Legend has it that Frank Quipley once sent his nephew Josh on a trip with expensive audio recording equipment to document “one of those Australian languages, it doesn’t matter which one.” Josh returned weeks later, tanned, rested, and reeking of lager.1 When Frank got around to listening to the tapes, he could barely hear anything. Suspecting faulty equipment, he asked Josh to give him a verbal description of the language he chose to investigate. Josh replied, “So, in Auslan...”
This month, Josh reports on a language he claims to have heard about via a friend in another department. Josh filled in some of the linguistic details, no doubt with his usual standards of scientific rigor.
The language, which Josh has humbly named “Quiplese”, is unusual in that it marks semantic roles rather than syntactic roles. This makes it especially effective at rendering certain complex ideas compactly.
“Watch out! (Alec) Trevelyan is a double agent!”2
Most languages reserve the word mama to refer to “mother”, but in Quiplese it is used as a concise way to phrase Newton’s second law of motion. Zipf’s Law allows us to infer that many Quiplese speakers must be physicists.3
Semantic roles can be negated.
Without negation, sentence 3a suggests that I couldn’t have moved without Liam’s help. With negation, sentence 3b implies that Liam stood there like a sack of potatoes and watched while I moved all the heavy furniture, then brought in a box of pillows at the end and ate three-
Classical Gas-INST4b.Under Pressure-
Under Pressure-NEG-INST4c.Classical gas-pa
Classical gas-Punder pressure-ma
The first two sentences state that Classical Gas is an instrumental piece and that Under Pressure is not. Sentence 4c is Boyle’s Law in a combination of English and Quiplese.4 But I didn’t listen to either of those two songs because I was busy enjoying “Theme from A Summer Place” (sentence 4d).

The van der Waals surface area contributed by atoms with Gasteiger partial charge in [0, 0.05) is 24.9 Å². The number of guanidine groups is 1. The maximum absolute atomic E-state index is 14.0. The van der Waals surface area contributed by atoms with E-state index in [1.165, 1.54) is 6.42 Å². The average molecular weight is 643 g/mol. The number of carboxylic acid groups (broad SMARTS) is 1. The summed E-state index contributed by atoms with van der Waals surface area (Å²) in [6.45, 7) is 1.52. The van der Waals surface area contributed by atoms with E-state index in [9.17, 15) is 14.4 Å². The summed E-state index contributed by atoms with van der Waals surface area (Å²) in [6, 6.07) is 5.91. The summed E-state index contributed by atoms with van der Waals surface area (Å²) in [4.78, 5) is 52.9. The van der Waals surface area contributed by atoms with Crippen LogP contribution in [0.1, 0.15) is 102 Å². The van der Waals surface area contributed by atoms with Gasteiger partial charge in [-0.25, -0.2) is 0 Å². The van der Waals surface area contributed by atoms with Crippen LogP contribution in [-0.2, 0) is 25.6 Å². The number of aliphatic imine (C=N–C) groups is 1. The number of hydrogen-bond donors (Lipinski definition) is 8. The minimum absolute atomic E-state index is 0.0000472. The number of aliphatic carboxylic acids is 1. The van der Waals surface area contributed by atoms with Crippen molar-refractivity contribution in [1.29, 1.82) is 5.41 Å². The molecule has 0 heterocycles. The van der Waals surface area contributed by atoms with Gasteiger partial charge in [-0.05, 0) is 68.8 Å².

Though probably grammatical, sentence 5a is unattested, as is 5b without the reflexive particle.
We’re growing neg-P with all of Josh’s dubious linguistics discoveries. In our opinion, “Quiplese” is missing a /t/. This is a monster raving loony way of semantic marking! Then again, as Prof. Anna Dewey points out, there are real languages out there that use transitive alignment, which makes even less sense. We say Don’t Believe It... Or Do?
1 In other words, same as always.
2 GoldenEye spoiler alert.
3 The Quiplese word for “mama”, qajifluskebabagrangplozaqon, is clearly of onomatopoeic origin. For obvious reasons, this is normally shortened to simply qajifluskebagrangplozaqon, though this is technically only correct if your mother is a wombat. But the English word kid is technically correct only if your mother is a goat, so who are we to judge?
4 Native Quiplese speakers generally become fluent in English because it’s the language of their physics textbooks. There is also a native word for pressure, which derives from a reduplicated word meaning “length” combined with a suffix meaning INV and -ma.
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